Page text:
I’m a woman of simple pleasures. I don’t ask for much. I like fresh bread, Kesha’s Rainbow and story-driven games that make me reevaluate how I see myself and the world. The Outer Worlds delivers. I went into this game thinking that it would essentially be Fallout In Space, and to a degree, it kind of is. The mechanics and feel are reminiscent of Fallout: New Vegas (conveniently, which was also made by genre kings Obsidian) and in the first few hours, I actually forgot a couple of times that I wasn’t actually playing Fallout. Personally, I don’t think this is a bad thing at all. The Outer Worlds takes all the best things from its spiritual predecessor to bring us something snappy, witty, and new– while also having the warmth of familiarity.
In The Outer Worlds, you play a space colonist awoken from hibernation after your colony ship was left abandoned for decades.
You are defrosted by Phineas Welles, a wanted criminal — and a curious ringer for Doc Brown. He tasks you with helping him save your new home, Halycon, from societal breakdown. It’s a lot to take on. You’re unceremoniously plopped on a brand new planet, thrown into the wilds, running off like a person who’s been cryogenically frozen for several decades and is experiencing moderate-to-severe muscle atrophy and has to relearn fine motor skills.
Sure enough, you find a colony utterly failing. It’s a society colonized and ruled by a corporation known as The Board, an omnipresent collective of the 10 companies that own everything. The Board promises “guaranteed lifetime employment,” also known in some circles as “indentured servitude.”
Every citizen is indentured to the Board. They’re mere cogs in its profit machine. All aspects of a person’s life are engineered to deliver on KPIs and maximum profits for the faceless Board. Cost-cutting measures mean workers are often sick and hungry, and need to prove to their bosses-come-mayors that they deserve access to the town’s limited supply of medicines. It’s a giant snake that is perpetually eating itself- mostly because there’s not much else to eat.
It’s a grim universe, but paradoxically one bursting with personality and humor. Mostly in an ironic “the neon lights from this advertising drone really highlights my malnourished cheekbones” kind of way. The game has lots of heart, and some of the best companions I’ve come across in an RPG. I think this, personally, is where the connection between Fallout and Outer Worlds is strongest: The Outer Worlds brings back the biting humor and satire of the early Fallout games, which has been diluted in recent years.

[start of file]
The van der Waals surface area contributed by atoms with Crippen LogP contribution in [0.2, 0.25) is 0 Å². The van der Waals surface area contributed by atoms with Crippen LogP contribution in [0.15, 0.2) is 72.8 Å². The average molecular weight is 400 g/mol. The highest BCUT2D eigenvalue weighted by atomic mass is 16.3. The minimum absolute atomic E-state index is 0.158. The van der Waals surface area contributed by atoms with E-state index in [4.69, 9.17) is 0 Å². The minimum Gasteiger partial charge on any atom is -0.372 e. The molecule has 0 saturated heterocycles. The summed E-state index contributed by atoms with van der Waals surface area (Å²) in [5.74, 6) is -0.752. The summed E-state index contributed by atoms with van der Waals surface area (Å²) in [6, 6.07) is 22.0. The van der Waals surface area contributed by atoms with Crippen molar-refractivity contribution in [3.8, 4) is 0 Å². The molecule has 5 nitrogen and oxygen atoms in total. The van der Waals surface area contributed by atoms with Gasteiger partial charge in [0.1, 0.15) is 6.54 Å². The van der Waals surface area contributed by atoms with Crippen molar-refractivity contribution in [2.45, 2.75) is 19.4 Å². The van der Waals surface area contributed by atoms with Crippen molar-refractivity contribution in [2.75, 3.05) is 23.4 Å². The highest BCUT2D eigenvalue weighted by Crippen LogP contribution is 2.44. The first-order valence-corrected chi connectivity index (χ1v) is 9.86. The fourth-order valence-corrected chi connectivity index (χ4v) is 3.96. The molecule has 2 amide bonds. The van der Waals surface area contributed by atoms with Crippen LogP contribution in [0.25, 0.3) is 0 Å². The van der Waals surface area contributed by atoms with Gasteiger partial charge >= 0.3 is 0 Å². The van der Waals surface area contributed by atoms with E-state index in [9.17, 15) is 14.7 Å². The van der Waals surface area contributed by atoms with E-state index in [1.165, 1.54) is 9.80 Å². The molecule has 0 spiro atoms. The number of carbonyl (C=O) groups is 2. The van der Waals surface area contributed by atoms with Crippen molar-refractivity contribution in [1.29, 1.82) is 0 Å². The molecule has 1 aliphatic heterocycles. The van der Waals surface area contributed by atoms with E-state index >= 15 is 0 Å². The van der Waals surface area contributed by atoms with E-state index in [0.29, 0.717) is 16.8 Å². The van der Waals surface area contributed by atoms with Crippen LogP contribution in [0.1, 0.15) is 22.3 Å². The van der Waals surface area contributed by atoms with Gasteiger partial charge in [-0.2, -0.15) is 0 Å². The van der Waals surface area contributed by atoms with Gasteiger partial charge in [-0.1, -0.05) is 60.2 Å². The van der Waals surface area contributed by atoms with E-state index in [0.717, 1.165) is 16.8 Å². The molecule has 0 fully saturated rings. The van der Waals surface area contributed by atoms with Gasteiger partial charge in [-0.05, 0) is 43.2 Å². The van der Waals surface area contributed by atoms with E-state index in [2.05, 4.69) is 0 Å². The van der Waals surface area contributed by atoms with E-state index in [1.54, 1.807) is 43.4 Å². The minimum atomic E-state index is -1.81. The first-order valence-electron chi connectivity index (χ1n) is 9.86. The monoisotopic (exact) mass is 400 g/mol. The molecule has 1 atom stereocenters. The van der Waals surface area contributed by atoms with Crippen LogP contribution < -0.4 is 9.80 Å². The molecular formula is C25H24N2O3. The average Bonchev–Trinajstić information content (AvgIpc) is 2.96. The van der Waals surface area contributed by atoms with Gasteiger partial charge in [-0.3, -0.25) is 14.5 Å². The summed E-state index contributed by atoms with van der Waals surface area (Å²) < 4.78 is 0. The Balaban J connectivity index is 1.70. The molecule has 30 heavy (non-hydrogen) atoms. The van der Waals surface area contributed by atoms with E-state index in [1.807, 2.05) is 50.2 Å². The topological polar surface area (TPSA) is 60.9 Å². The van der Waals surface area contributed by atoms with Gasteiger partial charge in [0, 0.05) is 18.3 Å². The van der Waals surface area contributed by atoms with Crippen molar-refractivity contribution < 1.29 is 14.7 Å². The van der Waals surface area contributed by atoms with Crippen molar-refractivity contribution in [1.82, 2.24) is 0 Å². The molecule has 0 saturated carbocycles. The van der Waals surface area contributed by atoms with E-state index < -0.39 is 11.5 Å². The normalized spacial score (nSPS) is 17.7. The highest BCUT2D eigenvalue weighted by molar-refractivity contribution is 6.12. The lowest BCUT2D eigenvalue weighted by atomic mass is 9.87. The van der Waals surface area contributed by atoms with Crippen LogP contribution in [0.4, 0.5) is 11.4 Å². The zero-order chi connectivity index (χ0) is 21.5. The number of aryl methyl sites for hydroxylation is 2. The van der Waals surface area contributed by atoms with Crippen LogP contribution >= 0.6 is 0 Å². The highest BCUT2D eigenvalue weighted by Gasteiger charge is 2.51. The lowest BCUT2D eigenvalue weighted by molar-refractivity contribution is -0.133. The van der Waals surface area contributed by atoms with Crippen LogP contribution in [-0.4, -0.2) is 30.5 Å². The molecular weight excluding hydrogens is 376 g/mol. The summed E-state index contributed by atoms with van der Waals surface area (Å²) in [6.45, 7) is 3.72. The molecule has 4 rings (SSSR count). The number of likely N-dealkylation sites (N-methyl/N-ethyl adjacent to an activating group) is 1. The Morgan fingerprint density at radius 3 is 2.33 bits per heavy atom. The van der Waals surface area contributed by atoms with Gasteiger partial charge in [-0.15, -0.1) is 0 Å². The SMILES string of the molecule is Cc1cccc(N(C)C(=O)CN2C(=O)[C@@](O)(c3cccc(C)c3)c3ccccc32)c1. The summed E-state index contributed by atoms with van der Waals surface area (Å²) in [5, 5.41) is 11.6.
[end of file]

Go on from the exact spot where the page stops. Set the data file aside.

When the game was announced at E3, the developers were quick to clarify the game would not be “politically charged”, but it would be political. It’s a fine line to tread, and Obsidian treads it well. You can play The Outer Worlds any way you want. You can even go on a rampage and kill everyone you come across, if you’re so inclined.
I don’t recommend that path, since exploring and picking apart power imbalances in an ultra-capitalist society is so compelling. You meet all kinds of people from all rungs on the corporate ladder, all with their own outlook on the way things are run. The writing is tight and has plenty of nuance. You’ll never feel like it’s lecturing you one way or another, and that’s what makes it so great.
The problems you are faced with throughout the game are classic ethical thought experiments — there’s the standard trolley problem and the drowning child analogy. The gang’s all here. What sets it apart, however, is the story and setting.
I couldn’t help but see Halycon as a potential end point for us here on Earth, in the age of the climate crisis and private space companies. This game quickly became a window into our distant future: It’s all too easy for me to envisionbuying an entire space system any day now. So I naturally saw it as a way to flex my revolutionary muscles. I went into it with Super Antiestablishment Mode engaged, ready to tear down the Board with my recently defrosted bare hands.
Turns out, negotiating the survival of an entire society at the edge of a distant galaxy is a lot harder than simply flipping off the Moon Man and decimating the structures people depend on — even if said structures function on the fact that they bleed those same people dry. It’s less fun being a devil-may-care revolutionary when you feel the weight of peoples’ lives depending on your choices, even if those people are computer generated. These ethical problems are meant to be difficult, after all.
I came into this game expecting to resist the Board at every opportunity and head down the most radical path, consequences be damned. But The Outer Worlds made it hard. Sometimes you have to cut off the small but prosperous community of dissidents in favor of the corporate-run town — because fewer people suffer that way. It’s one thing to think about it, it’s a whole other thing to flick the switch and see the consequences play out before your eyes.
The characters and scenarios of Halcyon wormed their way into my brain and wouldn’t let go. I’m still thinking about The Outer Worlds several days after finishing. I’m aching to play it all over again, to make different choices and see the impact. The Outer Worlds invites engagement and empathy on a level you just don’t find in other forms of storytelling.
It’s a Revolution Simulator, letting you see how your choices would play out in dire circumstances: Could we cope with the possible destruction of the fabric of our society or would we all just spontaneously combust? In The Outer Worlds it’s entirely up to you.